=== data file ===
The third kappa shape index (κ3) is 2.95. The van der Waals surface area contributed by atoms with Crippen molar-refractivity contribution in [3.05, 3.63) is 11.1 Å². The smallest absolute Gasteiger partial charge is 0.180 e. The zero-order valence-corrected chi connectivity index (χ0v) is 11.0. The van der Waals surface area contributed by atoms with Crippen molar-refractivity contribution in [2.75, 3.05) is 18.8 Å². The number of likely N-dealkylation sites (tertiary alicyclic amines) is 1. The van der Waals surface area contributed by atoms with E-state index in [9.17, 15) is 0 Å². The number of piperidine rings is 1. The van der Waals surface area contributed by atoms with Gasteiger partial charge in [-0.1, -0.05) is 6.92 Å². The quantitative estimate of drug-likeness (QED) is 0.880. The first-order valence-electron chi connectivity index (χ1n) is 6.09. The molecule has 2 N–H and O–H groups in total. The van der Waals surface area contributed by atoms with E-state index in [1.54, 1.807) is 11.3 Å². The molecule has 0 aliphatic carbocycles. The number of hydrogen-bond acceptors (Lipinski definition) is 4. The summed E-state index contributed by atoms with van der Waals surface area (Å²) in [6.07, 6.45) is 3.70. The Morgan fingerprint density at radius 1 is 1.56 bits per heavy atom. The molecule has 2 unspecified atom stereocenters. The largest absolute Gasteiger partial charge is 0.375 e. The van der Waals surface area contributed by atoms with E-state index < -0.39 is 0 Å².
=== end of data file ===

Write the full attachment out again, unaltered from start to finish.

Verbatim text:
The third kappa shape index (κ3) is 2.95. The van der Waals surface area contributed by atoms with Crippen molar-refractivity contribution in [3.05, 3.63) is 11.1 Å². The smallest absolute Gasteiger partial charge is 0.180 e. The zero-order valence-corrected chi connectivity index (χ0v) is 11.0. The van der Waals surface area contributed by atoms with Crippen molar-refractivity contribution in [2.75, 3.05) is 18.8 Å². The number of likely N-dealkylation sites (tertiary alicyclic amines) is 1. The van der Waals surface area contributed by atoms with E-state index in [9.17, 15) is 0 Å². The number of piperidine rings is 1. The van der Waals surface area contributed by atoms with Gasteiger partial charge in [-0.1, -0.05) is 6.92 Å². The quantitative estimate of drug-likeness (QED) is 0.880. The first-order valence-electron chi connectivity index (χ1n) is 6.09. The molecule has 2 N–H and O–H groups in total. The van der Waals surface area contributed by atoms with E-state index in [1.54, 1.807) is 11.3 Å². The molecule has 0 aliphatic carbocycles. The number of hydrogen-bond acceptors (Lipinski definition) is 4. The summed E-state index contributed by atoms with van der Waals surface area (Å²) in [6.07, 6.45) is 3.70. The Morgan fingerprint density at radius 1 is 1.56 bits per heavy atom. The molecule has 2 unspecified atom stereocenters. The largest absolute Gasteiger partial charge is 0.375 e. The van der Waals surface area contributed by atoms with E-state index < -0.39 is 0 Å².